By David Ziegleman, M.D. | Contributor
May through July is the peak time of year to contract Lyme disease. So, you look in the mirror, and to your surprise you find a tick buried in your left armpit. What do you do?
First, some background information
Lyme disease, which was first described in Lyme, Connecticut, in 1975, is the most common tick-borne disease in the US. It’s caused by a spirochete (corkscrew- shaped) bacterium called Borrelia burgdorfuri and can involve the skin, joints, heart and nervous system. Humans get Lyme disease after being bitten by the black-legged deer tick.
The most common areas in the U.S. to get the infection are the Northeast and the upper Midwest. Vermont was strangely unaffected until 2005 when cases began to increase dramatically. Now the disease is just as prevalent in Vermont as in other New England states at 100-plus reported cases per 100,000 population—or 500 to 900 cases per year. The most common season is May through July and then later in the fall. But people can get Lyme in midsummer and even in the winter if temperatures are above 40 degrees. Ticks are found in highest numbers in grassy, brushy areas at the edges of meadows or lawns. They are designed to latch onto animals, bite gently, then hang on and suck blood for three to five days.
Ticks have three stages of development. The first stage is the larva, which is the size of the period at the end of this sentence. Larvae are not born infected with the Lyme bacteria. They wait in the detritus leaves of the woods or on grass and then latch onto small mammals such as mice. If the mouse has the B. burgdorfuri bacteria in its system, the tick becomes a carrier.
The tick then becomes a nymph, which is the size of a poppy seed. After a second blood meal, the nymph molts and becomes an adult. The nymph and adult ticks have no eyes or ears but can sense a mammal is nearby by vibration and the carbon dioxide it produces. Nymphs and adults can feed on small mammals, as well as larger mammals like deer—or people.
The most important thing to know: PREVENTION
Any time you are in the garden, woods or grass, wear long sleeves and pants. Later that day do a full body check, particularly of your chest, abdomen, armpits, groin, thigh and legs. A shower shortly after a hike also reduces the chance of getting Lyme by washing off a tick before it is fully latched on. You can wear DEET to repel ticks (and mosquitos).
The three stages of Lyme disease
1. Early localized disease occurs three to 30 days after a tick bite. Symptoms include fever, fatigue and body aches (but no cough or sinus symptoms and no GI symptoms such as diarrhea), as well as an Erythema migrans (migrating redness), a gradually spreading, flat red patch, usually with the tick bite at the center. The rash can get large (15 cm or more), sometimes with central clearing with a target appearance.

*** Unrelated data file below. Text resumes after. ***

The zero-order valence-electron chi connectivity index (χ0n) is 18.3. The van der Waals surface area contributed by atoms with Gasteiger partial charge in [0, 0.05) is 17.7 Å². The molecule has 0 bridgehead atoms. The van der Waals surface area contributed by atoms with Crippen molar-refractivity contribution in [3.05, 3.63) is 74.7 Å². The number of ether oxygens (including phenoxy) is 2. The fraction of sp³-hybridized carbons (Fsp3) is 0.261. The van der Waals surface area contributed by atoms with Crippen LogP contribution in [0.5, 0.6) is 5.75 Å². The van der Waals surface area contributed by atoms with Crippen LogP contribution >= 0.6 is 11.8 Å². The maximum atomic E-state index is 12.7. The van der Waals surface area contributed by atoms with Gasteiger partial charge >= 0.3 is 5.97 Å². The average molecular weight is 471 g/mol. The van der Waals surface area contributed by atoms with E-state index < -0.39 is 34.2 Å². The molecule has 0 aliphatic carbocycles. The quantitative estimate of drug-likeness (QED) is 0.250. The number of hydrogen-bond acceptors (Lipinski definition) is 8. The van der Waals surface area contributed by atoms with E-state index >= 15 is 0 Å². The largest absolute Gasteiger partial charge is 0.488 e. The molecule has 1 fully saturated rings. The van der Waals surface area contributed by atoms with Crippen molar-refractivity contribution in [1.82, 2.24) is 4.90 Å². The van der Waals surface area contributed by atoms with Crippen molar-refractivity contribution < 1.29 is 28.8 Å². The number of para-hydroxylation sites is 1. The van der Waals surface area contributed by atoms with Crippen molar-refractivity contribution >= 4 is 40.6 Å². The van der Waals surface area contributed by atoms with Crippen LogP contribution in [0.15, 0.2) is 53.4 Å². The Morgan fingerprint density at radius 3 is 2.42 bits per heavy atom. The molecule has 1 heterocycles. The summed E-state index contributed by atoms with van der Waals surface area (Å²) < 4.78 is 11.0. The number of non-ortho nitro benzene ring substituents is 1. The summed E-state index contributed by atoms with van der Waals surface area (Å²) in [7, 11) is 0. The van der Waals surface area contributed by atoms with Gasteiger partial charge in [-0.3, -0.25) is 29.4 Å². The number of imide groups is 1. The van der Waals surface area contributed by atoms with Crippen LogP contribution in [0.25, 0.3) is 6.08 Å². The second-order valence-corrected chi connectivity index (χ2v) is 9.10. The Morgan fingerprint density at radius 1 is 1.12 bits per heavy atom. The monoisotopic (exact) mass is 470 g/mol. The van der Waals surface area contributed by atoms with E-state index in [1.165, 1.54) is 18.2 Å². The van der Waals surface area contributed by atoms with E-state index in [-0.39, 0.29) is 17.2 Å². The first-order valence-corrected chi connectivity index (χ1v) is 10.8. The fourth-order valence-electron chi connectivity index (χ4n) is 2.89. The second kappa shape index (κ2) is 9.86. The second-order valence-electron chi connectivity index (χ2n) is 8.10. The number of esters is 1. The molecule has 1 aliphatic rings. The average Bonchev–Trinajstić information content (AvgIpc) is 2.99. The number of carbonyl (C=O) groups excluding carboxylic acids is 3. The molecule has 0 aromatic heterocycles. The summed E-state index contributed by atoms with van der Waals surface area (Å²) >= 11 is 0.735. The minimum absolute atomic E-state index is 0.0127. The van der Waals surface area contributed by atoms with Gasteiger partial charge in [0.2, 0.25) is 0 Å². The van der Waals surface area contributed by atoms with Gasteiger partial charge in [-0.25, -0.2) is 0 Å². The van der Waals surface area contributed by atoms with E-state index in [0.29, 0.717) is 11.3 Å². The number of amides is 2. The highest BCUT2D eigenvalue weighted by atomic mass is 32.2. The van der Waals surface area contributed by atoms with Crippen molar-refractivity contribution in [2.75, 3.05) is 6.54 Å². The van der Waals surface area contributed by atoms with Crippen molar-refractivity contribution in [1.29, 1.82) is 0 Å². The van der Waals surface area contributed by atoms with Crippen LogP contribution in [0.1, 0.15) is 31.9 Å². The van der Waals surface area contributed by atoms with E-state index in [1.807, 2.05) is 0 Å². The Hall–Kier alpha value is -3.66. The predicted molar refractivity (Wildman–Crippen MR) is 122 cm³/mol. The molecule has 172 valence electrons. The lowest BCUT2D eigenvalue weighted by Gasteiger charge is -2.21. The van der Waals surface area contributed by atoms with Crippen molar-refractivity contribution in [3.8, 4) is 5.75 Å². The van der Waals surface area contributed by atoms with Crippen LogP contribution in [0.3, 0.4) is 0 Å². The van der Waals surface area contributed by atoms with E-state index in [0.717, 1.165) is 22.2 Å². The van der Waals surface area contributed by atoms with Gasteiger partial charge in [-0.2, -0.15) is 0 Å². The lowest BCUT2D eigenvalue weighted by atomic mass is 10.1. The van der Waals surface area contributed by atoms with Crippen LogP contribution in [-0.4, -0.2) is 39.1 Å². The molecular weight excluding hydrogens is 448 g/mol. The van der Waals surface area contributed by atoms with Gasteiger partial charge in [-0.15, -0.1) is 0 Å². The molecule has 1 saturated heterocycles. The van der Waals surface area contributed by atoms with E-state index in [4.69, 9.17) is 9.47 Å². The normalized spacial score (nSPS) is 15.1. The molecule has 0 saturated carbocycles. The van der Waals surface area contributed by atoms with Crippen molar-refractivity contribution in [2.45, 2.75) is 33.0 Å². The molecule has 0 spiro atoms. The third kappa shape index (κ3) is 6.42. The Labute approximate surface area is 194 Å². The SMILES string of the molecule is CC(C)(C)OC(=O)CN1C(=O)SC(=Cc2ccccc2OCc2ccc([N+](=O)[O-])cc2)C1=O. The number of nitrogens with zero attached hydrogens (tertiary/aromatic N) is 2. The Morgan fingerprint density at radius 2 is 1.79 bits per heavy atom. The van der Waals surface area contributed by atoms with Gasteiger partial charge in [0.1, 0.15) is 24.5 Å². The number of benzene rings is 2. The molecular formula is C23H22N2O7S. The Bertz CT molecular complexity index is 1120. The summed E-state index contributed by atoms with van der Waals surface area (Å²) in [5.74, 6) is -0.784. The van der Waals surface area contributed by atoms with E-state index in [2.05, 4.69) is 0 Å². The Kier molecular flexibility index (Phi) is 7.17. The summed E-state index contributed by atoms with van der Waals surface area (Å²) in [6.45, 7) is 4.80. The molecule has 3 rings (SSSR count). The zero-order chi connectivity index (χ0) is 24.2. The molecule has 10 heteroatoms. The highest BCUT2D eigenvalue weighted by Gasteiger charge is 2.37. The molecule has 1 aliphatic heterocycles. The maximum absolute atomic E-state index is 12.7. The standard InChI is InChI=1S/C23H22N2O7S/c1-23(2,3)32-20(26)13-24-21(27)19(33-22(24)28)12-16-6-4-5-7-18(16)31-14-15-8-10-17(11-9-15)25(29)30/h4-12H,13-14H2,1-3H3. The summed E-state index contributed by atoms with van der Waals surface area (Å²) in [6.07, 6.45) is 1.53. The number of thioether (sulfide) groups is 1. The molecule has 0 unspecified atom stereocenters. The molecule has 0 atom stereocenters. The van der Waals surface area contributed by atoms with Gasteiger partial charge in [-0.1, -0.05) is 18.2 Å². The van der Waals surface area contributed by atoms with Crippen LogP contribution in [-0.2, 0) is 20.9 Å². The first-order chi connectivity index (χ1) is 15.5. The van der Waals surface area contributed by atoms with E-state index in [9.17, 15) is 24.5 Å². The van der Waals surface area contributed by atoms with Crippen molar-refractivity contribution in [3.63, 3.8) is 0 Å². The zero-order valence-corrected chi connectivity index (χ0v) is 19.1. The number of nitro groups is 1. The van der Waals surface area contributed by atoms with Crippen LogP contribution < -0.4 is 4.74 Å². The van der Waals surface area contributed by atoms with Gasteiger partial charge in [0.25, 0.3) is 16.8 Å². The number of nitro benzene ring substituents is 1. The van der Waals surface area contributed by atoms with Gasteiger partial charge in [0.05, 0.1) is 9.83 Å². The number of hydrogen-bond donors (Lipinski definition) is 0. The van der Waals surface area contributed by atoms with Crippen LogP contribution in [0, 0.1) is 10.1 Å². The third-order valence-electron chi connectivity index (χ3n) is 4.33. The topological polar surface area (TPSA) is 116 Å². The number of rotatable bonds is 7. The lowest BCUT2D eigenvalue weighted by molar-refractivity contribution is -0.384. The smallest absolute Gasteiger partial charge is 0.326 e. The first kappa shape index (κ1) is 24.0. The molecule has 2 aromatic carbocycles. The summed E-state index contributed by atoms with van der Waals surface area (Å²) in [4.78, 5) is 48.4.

Early localized Lyme disease is treated with two to three weeks of doxycycline or amoxicillin.
2. Early disseminated disease can come on from weeks to months after the tick bite. Symptoms include facial nerve palsy (one or both sides of face are weak, with inability to close the eyelids); headache, neck stiffness, meningitis, painful nerve pain down an arm or leg; and carditis—shortness of breath, palpitations, lightheadedness. At this stage the disease is treated with intravenous and oral antibiotics.
3. Late Lyme: six-month-long episodes of painful, swollen joints; difficulty concentrating and memory issues. Late Lyme is a challenge to diagnose and, when found, is treated with prolonged antibiotics.
Now back to our question: You see a tick in your armpit, what do you do?
Use a tweezers to grasp the tick close to the skin, pull firmly, straight out.
If you see a black center to the bite area, don’t worry, mouth parts are almost never left behind. Do not use other removal means, like matches or nail polish.
If the tick is in for less than 36 hours, remove the tick. No further treatment is needed. To be careful, however, watch for an EM rash or a feverish, viral type illness. If this occurs, see your doctor.
If the tick has been in for more than 36 hours or for an unknown duration, contact your healthcare provider. You should be treated with one dose of 200 mg doxycycline.
Save the tick if you can and bring it in with you to help with identification. In its nymph stage it may be the size of a poppy seed. If it’s been on your body long enough it will be engorged and fat with blood.
Don’t forget the most important tip: Check yourself and kids for ticks after every trip to the garden and woods. Otherwise, enjoy the outdoors!
David Ziegleman is an assistant professor at the University of Vermont Medical School and an internist practicing at Adult Primary Care in South Burlington. He lives in Charlotte.